Embargo until September, 6 2001
E-BioSci is a new, next generation scientific information service initiated by EMBO to meet the future needs of researchers in the life sciences and funded by the European Commission with 2,4 million Euro over three years. The service - aimed at establishing Europe’s leadership in one of the most important and fast moving scientific fields of our day - will offer scientists and other researchers new forms of navigation through the dramatically increasing flood of biological information and factual data repositories.
Rapid access to information plays a key role in advancing scientific research and innovation processes. In the field of life sciences, a flood of information is being amassed. However, it is no longer just the sheer amount of data that is problematic - the information is no longer held in just scientific articles. Large amounts are stored as multimedia material and in databases.
Hence a major challenge for scientists is accessing this information rapidly and efficiently. EMBO’s new trans-national project, E-BioSci, addresses these issues. It will allow users to navigate from a data record in either a bibliographic database, a biological sequence database, or elsewhere to the full text of a relevant journal article or other type of explanatory information. EMBO is undertaking this project as part of its mission to promote high-quality research activities in the life sciences.
The E-BioSci network involves seven European partners from four countries with expertise in providing access to and retrieval of information in digital form. E-BioSci builds on the European partners’ considerable strengths. It benefits from significant financial support from the European Community, but nonetheless its impact will be global. Ideas for the E-BioSci project grew out of discussions with many interested parties including scientists at the National Institutes of Health (USA).
"Our aim is to ensure high-quality, peer-reviewed, complete searchable combinations of information that would be made available on the desktop of every scientist throughout the world," explains Frank Gannon, EMBO’s Executive Director. "This is an ambition that can only be achieved with the strong cooperation from many parties including in particular, the libraries, the scientists, the publishers, and the various funding agencies." EMBO is aware of this challenge and is confident that together with the partners that are associated with the project it will succeed and that the benefits will be widely felt for many years to come.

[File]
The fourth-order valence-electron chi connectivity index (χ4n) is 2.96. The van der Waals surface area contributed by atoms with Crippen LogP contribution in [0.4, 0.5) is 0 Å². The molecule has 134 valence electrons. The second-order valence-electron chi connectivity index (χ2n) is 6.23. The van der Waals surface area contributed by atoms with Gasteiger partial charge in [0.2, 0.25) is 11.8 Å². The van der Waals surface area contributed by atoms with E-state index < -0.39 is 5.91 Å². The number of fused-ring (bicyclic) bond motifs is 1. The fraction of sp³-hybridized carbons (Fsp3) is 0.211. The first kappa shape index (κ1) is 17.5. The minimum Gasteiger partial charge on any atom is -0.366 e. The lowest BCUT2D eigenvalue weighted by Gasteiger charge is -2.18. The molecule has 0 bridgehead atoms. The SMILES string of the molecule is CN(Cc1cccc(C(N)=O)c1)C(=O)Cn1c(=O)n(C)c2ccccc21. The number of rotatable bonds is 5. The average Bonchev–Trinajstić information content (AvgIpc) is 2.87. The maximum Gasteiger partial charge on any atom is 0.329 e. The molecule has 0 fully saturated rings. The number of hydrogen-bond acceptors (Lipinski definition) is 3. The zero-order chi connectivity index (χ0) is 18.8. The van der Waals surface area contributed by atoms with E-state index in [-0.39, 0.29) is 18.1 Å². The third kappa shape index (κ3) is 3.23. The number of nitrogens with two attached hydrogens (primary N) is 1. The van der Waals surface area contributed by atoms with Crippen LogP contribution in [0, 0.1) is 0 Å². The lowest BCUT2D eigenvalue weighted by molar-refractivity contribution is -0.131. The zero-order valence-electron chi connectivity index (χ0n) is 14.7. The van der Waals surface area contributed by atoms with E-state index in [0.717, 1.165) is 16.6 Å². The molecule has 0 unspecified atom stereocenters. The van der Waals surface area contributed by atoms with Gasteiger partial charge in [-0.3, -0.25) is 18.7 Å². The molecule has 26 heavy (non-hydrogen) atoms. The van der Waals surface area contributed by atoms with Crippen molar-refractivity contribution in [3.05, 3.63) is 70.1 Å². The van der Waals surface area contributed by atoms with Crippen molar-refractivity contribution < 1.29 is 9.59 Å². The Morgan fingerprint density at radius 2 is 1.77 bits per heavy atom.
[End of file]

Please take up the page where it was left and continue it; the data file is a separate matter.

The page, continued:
Dr. Les Grivell
Tel.: +49 (0) 6221 8891-501
Fax: +49 (0) 6221 8891-210
Dr. Ellen Peerenboom
Tel.: +49 (0) 6221 8891-108
Fax: +49 (0) 6221 8891-200
E-BioSci at EMBO
Dr. Ellen Peerenboom | idw
Cryo-electron microscopy achieves unprecedented resolution using new computational methods
24.03.2017 | DOE/Lawrence Berkeley National Laboratory
How cheetahs stay fit and healthy
24.03.2017 | Forschungsverbund Berlin e.V.
Astronomers from Bonn and Tautenburg in Thuringia (Germany) used the 100-m radio telescope at Effelsberg to observe several galaxy clusters. At the edges of these large accumulations of dark matter, stellar systems (galaxies), hot gas, and charged particles, they found magnetic fields that are exceptionally ordered over distances of many million light years. This makes them the most extended magnetic fields in the universe known so far.
The results will be published on March 22 in the journal „Astronomy & Astrophysics“.
Galaxy clusters are the largest gravitationally bound structures in the universe. With a typical extent of about 10 million light years, i.e. 100 times the...
Researchers at the Goethe University Frankfurt, together with partners from the University of Tübingen in Germany and Queen Mary University as well as Francis Crick Institute from London (UK) have developed a novel technology to decipher the secret ubiquitin code.
Ubiquitin is a small protein that can be linked to other cellular proteins, thereby controlling and modulating their functions. The attachment occurs in many...
In the eternal search for next generation high-efficiency solar cells and LEDs, scientists at Los Alamos National Laboratory and their partners are creating...
Silicon nanosheets are thin, two-dimensional layers with exceptional optoelectronic properties very similar to those of graphene. Albeit, the nanosheets are less stable. Now researchers at the Technical University of Munich (TUM) have, for the first time ever, produced a composite material combining silicon nanosheets and a polymer that is both UV-resistant and easy to process. This brings the scientists a significant step closer to industrial applications like flexible displays and photosensors.
Silicon nanosheets are thin, two-dimensional layers with exceptional optoelectronic properties very similar to those of graphene. Albeit, the nanosheets are...
Enzymes behave differently in a test tube compared with the molecular scrum of a living cell. Chemists from the University of Basel have now been able to simulate these confined natural conditions in artificial vesicles for the first time. As reported in the academic journal Small, the results are offering better insight into the development of nanoreactors and artificial organelles.
Enzymes behave differently in a test tube compared with the molecular scrum of a living cell. Chemists from the University of Basel have now been able to...
20.03.2017 | Event News
14.03.2017 | Event News
07.03.2017 | Event News
24.03.2017 | Materials Sciences
24.03.2017 | Physics and Astronomy
24.03.2017 | Physics and Astronomy